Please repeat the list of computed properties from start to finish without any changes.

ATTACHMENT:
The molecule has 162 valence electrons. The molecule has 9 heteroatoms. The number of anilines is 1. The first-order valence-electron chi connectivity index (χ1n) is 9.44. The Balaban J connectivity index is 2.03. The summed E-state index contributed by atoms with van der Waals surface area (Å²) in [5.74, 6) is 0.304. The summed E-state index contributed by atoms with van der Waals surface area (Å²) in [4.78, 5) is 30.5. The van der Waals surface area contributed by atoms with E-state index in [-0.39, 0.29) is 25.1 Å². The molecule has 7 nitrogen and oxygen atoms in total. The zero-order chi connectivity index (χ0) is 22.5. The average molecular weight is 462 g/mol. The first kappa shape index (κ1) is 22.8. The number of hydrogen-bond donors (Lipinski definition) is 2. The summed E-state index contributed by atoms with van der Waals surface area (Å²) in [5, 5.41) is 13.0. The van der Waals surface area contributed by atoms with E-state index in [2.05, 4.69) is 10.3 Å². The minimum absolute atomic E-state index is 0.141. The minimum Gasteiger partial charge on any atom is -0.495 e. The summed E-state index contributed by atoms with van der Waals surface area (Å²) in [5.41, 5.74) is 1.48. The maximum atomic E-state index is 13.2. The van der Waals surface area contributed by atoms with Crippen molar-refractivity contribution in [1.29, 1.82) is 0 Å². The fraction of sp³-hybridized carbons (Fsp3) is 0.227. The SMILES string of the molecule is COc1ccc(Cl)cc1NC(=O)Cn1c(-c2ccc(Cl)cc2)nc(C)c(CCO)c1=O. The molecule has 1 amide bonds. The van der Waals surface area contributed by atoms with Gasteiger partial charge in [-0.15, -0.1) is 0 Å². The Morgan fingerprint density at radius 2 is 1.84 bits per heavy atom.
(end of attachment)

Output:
The molecule has 162 valence electrons. The molecule has 9 heteroatoms. The number of anilines is 1. The first-order valence-electron chi connectivity index (χ1n) is 9.44. The Balaban J connectivity index is 2.03. The summed E-state index contributed by atoms with van der Waals surface area (Å²) in [5.74, 6) is 0.304. The summed E-state index contributed by atoms with van der Waals surface area (Å²) in [4.78, 5) is 30.5. The van der Waals surface area contributed by atoms with E-state index in [-0.39, 0.29) is 25.1 Å². The molecule has 7 nitrogen and oxygen atoms in total. The zero-order chi connectivity index (χ0) is 22.5. The average molecular weight is 462 g/mol. The first kappa shape index (κ1) is 22.8. The number of hydrogen-bond donors (Lipinski definition) is 2. The summed E-state index contributed by atoms with van der Waals surface area (Å²) in [5, 5.41) is 13.0. The van der Waals surface area contributed by atoms with E-state index in [2.05, 4.69) is 10.3 Å². The minimum absolute atomic E-state index is 0.141. The minimum Gasteiger partial charge on any atom is -0.495 e. The summed E-state index contributed by atoms with van der Waals surface area (Å²) in [5.41, 5.74) is 1.48. The maximum atomic E-state index is 13.2. The van der Waals surface area contributed by atoms with Crippen molar-refractivity contribution in [1.29, 1.82) is 0 Å². The fraction of sp³-hybridized carbons (Fsp3) is 0.227. The SMILES string of the molecule is COc1ccc(Cl)cc1NC(=O)Cn1c(-c2ccc(Cl)cc2)nc(C)c(CCO)c1=O. The molecule has 1 amide bonds. The van der Waals surface area contributed by atoms with Gasteiger partial charge in [-0.15, -0.1) is 0 Å². The Morgan fingerprint density at radius 2 is 1.84 bits per heavy atom.